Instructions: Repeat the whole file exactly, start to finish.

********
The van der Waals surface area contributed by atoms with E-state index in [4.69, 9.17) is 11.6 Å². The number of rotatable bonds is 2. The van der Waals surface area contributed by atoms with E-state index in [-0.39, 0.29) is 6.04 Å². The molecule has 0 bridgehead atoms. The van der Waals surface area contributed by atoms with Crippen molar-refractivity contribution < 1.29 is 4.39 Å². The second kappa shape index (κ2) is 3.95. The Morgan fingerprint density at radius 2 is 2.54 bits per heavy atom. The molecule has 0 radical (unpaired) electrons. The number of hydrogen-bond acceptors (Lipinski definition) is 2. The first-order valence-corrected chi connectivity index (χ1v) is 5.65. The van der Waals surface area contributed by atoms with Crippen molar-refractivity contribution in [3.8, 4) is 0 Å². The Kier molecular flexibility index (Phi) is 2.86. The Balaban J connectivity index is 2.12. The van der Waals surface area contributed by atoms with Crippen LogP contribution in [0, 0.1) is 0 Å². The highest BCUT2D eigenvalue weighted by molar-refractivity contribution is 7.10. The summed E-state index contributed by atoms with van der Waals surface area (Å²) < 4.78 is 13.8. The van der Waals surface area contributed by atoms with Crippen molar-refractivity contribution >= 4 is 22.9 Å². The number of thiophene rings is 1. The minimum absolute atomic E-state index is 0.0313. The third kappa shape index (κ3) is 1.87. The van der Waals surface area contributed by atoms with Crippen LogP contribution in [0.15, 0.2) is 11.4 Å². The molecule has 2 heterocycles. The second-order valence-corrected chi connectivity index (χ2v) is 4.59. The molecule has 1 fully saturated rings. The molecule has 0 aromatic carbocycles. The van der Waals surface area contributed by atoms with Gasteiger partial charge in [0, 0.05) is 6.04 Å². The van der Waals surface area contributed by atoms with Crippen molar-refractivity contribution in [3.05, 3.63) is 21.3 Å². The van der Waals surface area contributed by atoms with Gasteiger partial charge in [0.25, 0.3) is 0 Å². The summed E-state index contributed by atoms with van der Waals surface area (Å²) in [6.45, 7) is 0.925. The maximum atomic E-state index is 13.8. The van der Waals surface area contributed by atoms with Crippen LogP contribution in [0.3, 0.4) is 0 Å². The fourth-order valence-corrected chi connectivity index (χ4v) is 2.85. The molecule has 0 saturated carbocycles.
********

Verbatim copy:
The van der Waals surface area contributed by atoms with E-state index in [4.69, 9.17) is 11.6 Å². The number of rotatable bonds is 2. The van der Waals surface area contributed by atoms with E-state index in [-0.39, 0.29) is 6.04 Å². The molecule has 0 bridgehead atoms. The van der Waals surface area contributed by atoms with Crippen molar-refractivity contribution < 1.29 is 4.39 Å². The second kappa shape index (κ2) is 3.95. The Morgan fingerprint density at radius 2 is 2.54 bits per heavy atom. The molecule has 0 radical (unpaired) electrons. The number of hydrogen-bond acceptors (Lipinski definition) is 2. The first-order valence-corrected chi connectivity index (χ1v) is 5.65. The van der Waals surface area contributed by atoms with Crippen molar-refractivity contribution in [3.8, 4) is 0 Å². The Kier molecular flexibility index (Phi) is 2.86. The Balaban J connectivity index is 2.12. The van der Waals surface area contributed by atoms with Crippen LogP contribution in [0, 0.1) is 0 Å². The highest BCUT2D eigenvalue weighted by molar-refractivity contribution is 7.10. The summed E-state index contributed by atoms with van der Waals surface area (Å²) < 4.78 is 13.8. The van der Waals surface area contributed by atoms with Crippen molar-refractivity contribution >= 4 is 22.9 Å². The number of thiophene rings is 1. The minimum absolute atomic E-state index is 0.0313. The third kappa shape index (κ3) is 1.87. The van der Waals surface area contributed by atoms with Crippen LogP contribution in [0.15, 0.2) is 11.4 Å². The molecule has 2 heterocycles. The second-order valence-corrected chi connectivity index (χ2v) is 4.59. The molecule has 1 fully saturated rings. The molecule has 0 aromatic carbocycles. The van der Waals surface area contributed by atoms with Gasteiger partial charge in [0, 0.05) is 6.04 Å². The van der Waals surface area contributed by atoms with Crippen molar-refractivity contribution in [3.05, 3.63) is 21.3 Å². The van der Waals surface area contributed by atoms with Gasteiger partial charge in [0.25, 0.3) is 0 Å². The summed E-state index contributed by atoms with van der Waals surface area (Å²) in [6.45, 7) is 0.925. The maximum atomic E-state index is 13.8. The van der Waals surface area contributed by atoms with Crippen LogP contribution in [0.3, 0.4) is 0 Å². The fourth-order valence-corrected chi connectivity index (χ4v) is 2.85. The molecule has 0 saturated carbocycles.